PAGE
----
Videos & Speeches
Feb 10 2016
Mr. President, thank you for recognizing me. The pending legislation that we are visiting about today provides tougher sanctions on North Korea and I consider it a significant development and it’s certainly welcome as Congress once again begins to assert its role in defending national security and curtailing the growing number of nuclear weapons around the globe.
In the decade since North Korea's first successful nuclear test, the threat of nuclear proliferation has not diminished. We concluded, the United States concluded an agreement with Iran that leaves its nuclear infrastructure in place, causing others in the region to declare their own interest in obtaining nuclear weapons.
Pakistan's nuclear arsenal is the fastest growing in the world, and it continues to destabilize the region through its ties to terror organizations. And North Korea continues to build its nuclear stockpile and its ability to deliver future weapons.
In all three of these circumstances, Congress has been the source of pressure on these nations--enacting tougher sanctions on Iran, placing a hold on security funding for Pakistan, and now this legislation today builds on those previous efforts. The results may vary, but as I see it, my colleagues in this Chamber and in the House have been much more proactive than the administration in imposing the costs for failing to adhere to international norms.
President Obama's approach of strategic patience has failed to accomplish the objective in bringing North Korea back to the negotiating table, and certainly no agreement by them to dismantle their nuclear arsenal and their nuclear program. North Korea has tested three nuclear weapons on the President's watch and some experts believe its stockpile could grow to 100 weapons by 2020 – from 10 to 15 weapons today. In addition to nuclear weapons, the regime is believed to possess chemical and biological weapons.
North Korea is advancing in missile technology and has engaged in cyber-attacks against South Korea, Japan and American entities. North Korean missiles might not yet be able to reach the continental United States, but American service members stationed in South Korea and Japan and tens of millions of innocent lives are menaced by the threat of weapons of mass destruction in the possession of an aggressive regime with little regard for what the world thinks of it.
The Arms Control Association notes, and I quote, “North Korea has been a key supplier of missiles and missile technology to countries in the developing world, particularly in politically unstable regions such as the Middle East and South Asia.” The recipients of such expertise are said to be Pakistan and Iran, among others. In fact, American intelligence judged the Syrian nuclear reactor destroyed by the Israeli Air Force in 2007 to have been constructed with North Korean assistance.
Equally worthy of attention is Kim Jong Un's regime’s brutal treatment of its own people. Just 2 years ago, the U.N. Human Rights Council published a report concluding that “the gravity, scale, and nature of these violations reveal a State that does not have any parallel in the contemporary world.”
It would be disingenuous to stand here and place all the blame on the President or the administration. North Korea is the one – is one of the most difficult nations in the world to understand and regional complexities make it difficult to find a solution.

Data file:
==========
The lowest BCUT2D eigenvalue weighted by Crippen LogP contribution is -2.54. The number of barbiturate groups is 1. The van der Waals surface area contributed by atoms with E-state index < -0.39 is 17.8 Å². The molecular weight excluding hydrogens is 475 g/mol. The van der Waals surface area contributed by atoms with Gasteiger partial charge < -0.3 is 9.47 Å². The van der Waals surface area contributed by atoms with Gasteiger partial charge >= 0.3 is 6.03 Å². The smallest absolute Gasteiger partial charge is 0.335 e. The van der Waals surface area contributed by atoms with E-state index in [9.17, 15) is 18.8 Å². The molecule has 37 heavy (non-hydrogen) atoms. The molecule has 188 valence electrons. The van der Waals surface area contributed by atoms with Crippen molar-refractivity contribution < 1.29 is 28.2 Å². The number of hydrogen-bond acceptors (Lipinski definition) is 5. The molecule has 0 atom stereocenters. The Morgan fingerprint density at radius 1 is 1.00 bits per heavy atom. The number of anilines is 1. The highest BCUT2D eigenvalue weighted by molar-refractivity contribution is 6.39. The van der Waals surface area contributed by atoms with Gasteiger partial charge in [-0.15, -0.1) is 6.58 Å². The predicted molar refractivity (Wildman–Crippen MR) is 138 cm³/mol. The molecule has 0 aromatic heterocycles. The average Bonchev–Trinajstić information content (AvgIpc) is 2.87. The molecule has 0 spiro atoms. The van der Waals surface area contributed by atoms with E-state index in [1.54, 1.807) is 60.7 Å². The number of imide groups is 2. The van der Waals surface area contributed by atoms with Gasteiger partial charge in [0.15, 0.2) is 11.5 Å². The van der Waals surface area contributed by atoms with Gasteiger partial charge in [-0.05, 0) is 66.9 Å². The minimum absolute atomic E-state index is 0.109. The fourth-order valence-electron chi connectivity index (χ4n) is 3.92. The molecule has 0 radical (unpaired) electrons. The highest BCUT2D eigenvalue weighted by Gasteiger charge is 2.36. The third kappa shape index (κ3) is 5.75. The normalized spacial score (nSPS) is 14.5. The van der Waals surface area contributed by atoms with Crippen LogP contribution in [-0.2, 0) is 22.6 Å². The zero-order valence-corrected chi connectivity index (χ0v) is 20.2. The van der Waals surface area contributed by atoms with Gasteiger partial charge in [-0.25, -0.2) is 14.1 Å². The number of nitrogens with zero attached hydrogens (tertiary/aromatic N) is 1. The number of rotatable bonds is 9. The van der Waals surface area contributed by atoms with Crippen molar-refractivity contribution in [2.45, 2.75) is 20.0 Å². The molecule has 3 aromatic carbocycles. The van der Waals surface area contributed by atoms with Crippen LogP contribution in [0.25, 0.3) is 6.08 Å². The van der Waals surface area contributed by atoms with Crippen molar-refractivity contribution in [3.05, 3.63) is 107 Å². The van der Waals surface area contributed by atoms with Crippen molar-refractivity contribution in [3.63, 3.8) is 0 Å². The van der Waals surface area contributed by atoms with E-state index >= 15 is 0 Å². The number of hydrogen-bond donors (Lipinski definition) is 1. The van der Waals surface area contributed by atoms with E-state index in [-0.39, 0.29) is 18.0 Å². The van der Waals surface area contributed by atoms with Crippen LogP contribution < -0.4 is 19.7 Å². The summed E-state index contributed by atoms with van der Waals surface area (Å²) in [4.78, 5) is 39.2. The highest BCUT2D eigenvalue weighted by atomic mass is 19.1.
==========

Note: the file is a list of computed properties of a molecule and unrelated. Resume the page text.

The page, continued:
North Korea has taken advantage of lapses in American resolve during both the Clinton and Bush administrations, conducting its first nuclear test in 2006. Nevertheless, it’s obvious to me that a change in approach is necessary. “Strategic patience” has been exhausted. Stronger measures are necessary. While the ideal approach is to work in concert with the U.N. Security Council, we cannot afford to wait for consensus on punitive measures from the U.N. that may never come.
My colleagues have written legislation that ensures sanctions are mandatory, only to be waived on a case-by-case basis that requires a written explanation justifying the waiver.
The secondary sanctions will penalize those outside of North Korea who assist in the regime's nefarious behavior. Without China's support in restricting North Korea's ambition, the efforts of America and the world face an uphill battle. Up to this point, China believes that an unstable North Korea is more dangerous than a North Korea with an advanced nuclear program; therefore, the enforcement of secondary sanctions is a necessary step to seek cooperation in dismantling their nuclear program.
I am pleased that the bill includes language to deter and punish cyber-attacks by codifying sanctions as well as requiring the President to offer a counterstrategy to North Korea's cyber capabilities. The ongoing cyber activities are damaging to our security and our economy as well as the economy and security of our friends. The bill also attempts to address the deplorable treatment of the North Korean people by their own government.
This legislation is certainly not without risk. China may retaliate in some manner, North Korea may become even more bellicose, and it could be – could very well fail to pressure Kim's regime to surrender its nuclear program. Yet, it’s painfully clear that the status quo is not working and that global security is imperiled as our government stands by.
Fear of risk and failure will not stop us from exhausting all peaceful options to curb nuclear proliferation. Every effort must be made to convince North Korea to surrender its nuclear weapons. Congress is once again doing its part in the fight against proliferation.
Chairman Corker, and Senator Gardner, and the members of the Foreign Relations Committee, Senator Durbin – who is on the floor – ought to be commended for their leadership on this issue and I look forward to joining them in passing legislation later today that will put teeth to American diplomacy.